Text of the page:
Not to get into a long depressing story, but my grilfriend of two years and the one I was going to propose to decided she needed to break up with me. After finally pulling teeth to get down to the root of the problem, it seems that she can't handle the fact that I am going to medical school. She can't handle that I would not be with her every waking moment, although I did everything in my power to be with her during my masters. I only assumed that we could make it work during medical school. So I am interested in how people in long term relationships made it work out, or if you were in a long term relationship that went sour how did you handle the break up. This is a serious question and I only ask for sincere advice.
i'm an M1 and in a 4+ yr relationship with a non-medical student (economics). I think the transition has worked out very well because:

1) we live together and see eachother for hours each day! we study together. we eat together... watch movies together... etc.
2) she is just as serious about school as me and also has a lot on her plate- extracurrics and research. so most of the time, she is just as busy as me.
3) i told her ahead of time what i had heard it would be like- i had her read SDN. even now, she doesnt fully understand how busy i really am or how much i have to study or how well i have to know things... but she is pretty thoughtful most of the time.
4) we share a lot of the same hobbies and have really similar personalities and beliefs. you could separate us and ask us 100 opinion-type questions on all kinds of things and we would have the same answers.

i think it is very important that you find someone who is very understanding and someone who has the same interests as you.... school. you need someone that has other things going on in their life besides you. you also have to remember to make free time for her. pretty much all of my free time is spent with my SO... and when i hang out with my guy friends- i bring her a long most of the time. you just have to be up front and forward with everything.
 

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I met my boyfriend about 6 months before starting med school. He lives in Vermont, and at the time I lived in North Carolina. I'm at Columbia right now for med school, and I'm not gonna lie -- being just that much closer to him was pretty appealing. So I guess in a sense that had a factor in where I went to school.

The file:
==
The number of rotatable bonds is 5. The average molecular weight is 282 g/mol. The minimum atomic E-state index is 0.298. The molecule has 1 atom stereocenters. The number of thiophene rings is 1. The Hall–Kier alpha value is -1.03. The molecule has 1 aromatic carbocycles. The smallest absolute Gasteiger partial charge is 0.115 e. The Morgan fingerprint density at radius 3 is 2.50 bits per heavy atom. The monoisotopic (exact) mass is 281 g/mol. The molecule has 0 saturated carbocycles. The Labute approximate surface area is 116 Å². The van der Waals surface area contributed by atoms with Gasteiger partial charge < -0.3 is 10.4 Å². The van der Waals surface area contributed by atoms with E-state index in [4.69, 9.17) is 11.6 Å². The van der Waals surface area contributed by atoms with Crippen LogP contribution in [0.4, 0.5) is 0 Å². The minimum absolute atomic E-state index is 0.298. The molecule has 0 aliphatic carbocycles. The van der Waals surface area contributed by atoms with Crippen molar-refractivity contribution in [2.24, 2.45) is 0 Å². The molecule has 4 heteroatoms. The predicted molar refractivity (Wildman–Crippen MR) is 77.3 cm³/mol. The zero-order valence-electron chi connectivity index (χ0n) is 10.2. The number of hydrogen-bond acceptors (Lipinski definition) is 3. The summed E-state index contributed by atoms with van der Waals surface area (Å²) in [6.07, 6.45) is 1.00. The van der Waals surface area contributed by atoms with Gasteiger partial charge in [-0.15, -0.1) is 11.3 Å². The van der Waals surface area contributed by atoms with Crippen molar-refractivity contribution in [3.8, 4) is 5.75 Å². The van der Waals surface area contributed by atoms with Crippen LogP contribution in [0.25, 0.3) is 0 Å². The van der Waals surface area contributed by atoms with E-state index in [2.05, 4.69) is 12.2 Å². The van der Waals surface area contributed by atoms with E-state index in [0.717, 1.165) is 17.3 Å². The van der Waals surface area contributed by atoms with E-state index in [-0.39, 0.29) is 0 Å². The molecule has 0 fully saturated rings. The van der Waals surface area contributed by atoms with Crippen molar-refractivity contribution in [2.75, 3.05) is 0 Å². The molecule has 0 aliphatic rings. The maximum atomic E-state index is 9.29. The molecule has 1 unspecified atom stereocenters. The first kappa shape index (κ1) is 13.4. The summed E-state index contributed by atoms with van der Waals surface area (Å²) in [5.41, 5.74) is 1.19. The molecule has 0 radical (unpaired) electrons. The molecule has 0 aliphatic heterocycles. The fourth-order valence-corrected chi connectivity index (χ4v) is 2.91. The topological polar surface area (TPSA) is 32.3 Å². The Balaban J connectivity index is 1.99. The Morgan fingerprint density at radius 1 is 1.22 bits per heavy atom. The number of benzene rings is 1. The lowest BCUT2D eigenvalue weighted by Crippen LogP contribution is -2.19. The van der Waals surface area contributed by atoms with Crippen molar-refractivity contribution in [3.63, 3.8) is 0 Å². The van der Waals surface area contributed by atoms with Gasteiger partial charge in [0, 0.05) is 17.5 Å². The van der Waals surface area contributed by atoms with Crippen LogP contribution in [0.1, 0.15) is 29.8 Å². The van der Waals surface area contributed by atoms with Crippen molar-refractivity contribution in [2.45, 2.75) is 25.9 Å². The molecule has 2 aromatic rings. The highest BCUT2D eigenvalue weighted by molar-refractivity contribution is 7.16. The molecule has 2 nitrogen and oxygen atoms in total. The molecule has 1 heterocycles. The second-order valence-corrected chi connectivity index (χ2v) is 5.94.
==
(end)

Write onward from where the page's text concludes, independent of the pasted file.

Still, we only get to see each other once every 2-3 weeks, on the weekend. Maybe we're different in the fact that we've always had a long distance relationship, and we didn't have to adjust to life apart. Still, it's worked for us so far. He and I talk on the phone a few nights a week. And during the day, we're always online (I'll have my laptop at the library, and he does computer engineering, so he's always online).

In a sense, I think it works for us that he's not around all the time. Otherwise, I'd feel guilty about having to study when he'd want to go out and do something together.

I also realize, now that I read others' stories, that I've found someone incredibly patient and understanding of my lifestyle as a medical student. This is not something to be taken for granted!
 

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PoorMD said:
Then we retire. and Oh god, we are 50.. shoot me!
Oh god, we are 50???? :mad:

Is it that terrible :(

When I hit 50 (VERY SOON) do I get to retire? :laugh:

Do I have to shoot myself or will my non-medical wife of 20 yrs do it for me?

Actually, I am certain that retiring (at any age) and staying at home would not be a good idea for our relationship :p

regards

OBP
 

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RobbingReality said:
Not to get into a long depressing story, but my grilfriend of two years and the one I was going to propose to decided she needed to break up with me. After finally pulling teeth to get down to the root of the problem, it seems that she can't handle the fact that I am going to medical school. She can't handle that I would not be with her every waking moment, although I did everything in my power to be with her during my masters. I only assumed that we could make it work during medical school. So I am interested in how people in long term relationships made it work out, or if you were in a long term relationship that went sour how did you handle the break up. This is a serious question and I only ask for sincere advice.